Obviously, visualizing numbers is often the best way to go to see trends and conclusions. This article won’t go into detail on using diagrams, but some general rules can be applied to this as well to keep your data easy to read.

  • Again – keep it simple. Rid your diagram of unnecessary and distracting details
  • Fancy effects such as gradients, shadows or whatever Excel chooses to include by default are a nuisance
  • Read the points in the previous paragraph. The number formatting you use in Excel will follow into the diagram
  • Adding a trend line makes it easier to draw conclusions from data that fluctuates
Adding a trend line is a simple way to confirm that this organizations profits have indeed been declining, even if fluctuating.


Powerpoint is but one of the tools you have available. Remember, your slides are there to support your arguments, not to do your job as presenter or carry the weight of heavy data tables. If your audience is squinting, it means your slides are hard to grasp. Handouts is another tool available. Keep your conclusions or questions on the slides, and the data on the handouts. Asking your audience to “Please direct your attention to page 3” is also a good way to ensure they are focused on your material, and not their cell phone or laptop.

Files sent prior to the meeting

Data can also be sent to participants before the meeting takes place. Make it clear that you expect your employees to get to know the data and that you will be discussing it during or after your presentation.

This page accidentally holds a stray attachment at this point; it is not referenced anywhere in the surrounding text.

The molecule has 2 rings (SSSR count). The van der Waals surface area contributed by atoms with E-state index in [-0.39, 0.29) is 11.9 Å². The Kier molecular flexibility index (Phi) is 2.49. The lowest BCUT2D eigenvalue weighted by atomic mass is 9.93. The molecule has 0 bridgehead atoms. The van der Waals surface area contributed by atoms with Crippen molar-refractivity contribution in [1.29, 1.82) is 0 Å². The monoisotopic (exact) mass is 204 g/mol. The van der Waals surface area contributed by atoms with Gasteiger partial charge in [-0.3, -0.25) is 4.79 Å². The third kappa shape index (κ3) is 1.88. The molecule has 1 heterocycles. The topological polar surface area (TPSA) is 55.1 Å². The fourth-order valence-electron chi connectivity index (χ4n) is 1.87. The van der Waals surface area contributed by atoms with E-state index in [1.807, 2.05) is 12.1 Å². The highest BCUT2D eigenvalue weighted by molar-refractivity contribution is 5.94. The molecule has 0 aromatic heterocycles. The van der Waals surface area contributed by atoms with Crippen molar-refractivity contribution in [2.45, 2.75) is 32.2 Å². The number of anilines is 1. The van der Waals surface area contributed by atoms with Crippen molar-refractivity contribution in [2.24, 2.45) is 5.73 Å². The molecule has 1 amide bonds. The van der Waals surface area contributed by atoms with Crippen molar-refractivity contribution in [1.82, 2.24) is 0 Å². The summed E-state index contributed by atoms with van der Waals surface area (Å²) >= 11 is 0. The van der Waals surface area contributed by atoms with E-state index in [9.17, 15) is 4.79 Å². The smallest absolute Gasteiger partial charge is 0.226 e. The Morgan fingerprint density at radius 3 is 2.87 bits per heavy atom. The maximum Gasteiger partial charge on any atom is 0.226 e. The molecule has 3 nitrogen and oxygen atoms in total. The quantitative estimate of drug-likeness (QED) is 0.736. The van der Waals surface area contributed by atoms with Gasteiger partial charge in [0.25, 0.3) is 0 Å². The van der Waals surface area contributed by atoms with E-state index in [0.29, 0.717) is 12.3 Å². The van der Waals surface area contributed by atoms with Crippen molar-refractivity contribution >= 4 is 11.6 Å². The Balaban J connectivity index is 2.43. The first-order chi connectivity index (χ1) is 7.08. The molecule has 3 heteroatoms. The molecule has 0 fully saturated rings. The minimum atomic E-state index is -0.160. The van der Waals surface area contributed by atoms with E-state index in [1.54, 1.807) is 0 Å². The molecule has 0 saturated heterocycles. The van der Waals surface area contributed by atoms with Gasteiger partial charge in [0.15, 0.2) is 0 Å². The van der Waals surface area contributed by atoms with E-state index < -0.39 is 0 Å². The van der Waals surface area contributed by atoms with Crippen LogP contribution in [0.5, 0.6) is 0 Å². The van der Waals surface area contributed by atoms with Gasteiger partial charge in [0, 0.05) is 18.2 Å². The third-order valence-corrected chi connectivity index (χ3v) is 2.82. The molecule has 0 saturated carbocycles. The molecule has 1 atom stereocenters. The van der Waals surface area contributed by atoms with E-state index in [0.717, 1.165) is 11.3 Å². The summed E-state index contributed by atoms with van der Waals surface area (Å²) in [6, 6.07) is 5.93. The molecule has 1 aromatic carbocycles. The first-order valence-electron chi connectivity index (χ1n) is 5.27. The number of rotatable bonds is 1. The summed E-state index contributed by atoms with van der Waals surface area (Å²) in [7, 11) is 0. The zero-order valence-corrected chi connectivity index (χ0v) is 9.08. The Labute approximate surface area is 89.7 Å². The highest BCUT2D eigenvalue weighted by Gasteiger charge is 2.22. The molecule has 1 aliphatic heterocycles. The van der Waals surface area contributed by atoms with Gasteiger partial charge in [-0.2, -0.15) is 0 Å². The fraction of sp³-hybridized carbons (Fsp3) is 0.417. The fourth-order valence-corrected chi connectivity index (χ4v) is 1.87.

Your whiteboard can be a powerful way to illustrate conclusions of your data, and start discussions by visualizing them. It’s more dynamic than printed material and slides, and it commands the attention towards you. Practice makes perfect on the art of using a whiteboard efficiently; if it makes you nervous, be sure to prepare.

Leaving the office

I once attended a meeting in an organization working within the luxury retail market. A well-meaning employee had meticulously photographed one of their stores, to convince the executive group that it needed renovations. The store was a short walk away from the office, and before anyone could speak up, the CEO did; “Why don’t we go down there?”. The employee was right. The store did need renovation to meet their standards, and the decision to do so was made quickly once pointed out and experienced by the CEO and his colleagues.


The internet will tell you it’s trendy to present like TED speakers; tell a story, engage your audience and surprise them. But in the daily life at work, it doesn’t work like that; the point of your presentation may be simply to inform or to get a discussion started. But there are ways to make large amounts of information more digestible, and to point your audience towards the most important parts of it. This article has given some examples, and they boil down to some easy pointers:

  • Less is more – if you want your audience to catch your message, keep your slides tidy. Remove everything that is not necessary
  • Design is important, not just a fancy idea – well-designed slides are easier to read and conclusions or questions are obvious and engaging
  • Spread your information out – do not stuff too much into one slide. You control the show, and can jump back and forth as you want
  • Remember that you have other media available – handouts, audio, video, files, whiteboard, objects, applications other than Powerpoint, live experiences
Presentation handouts can carry your heavy data better than your Powerpoint slides.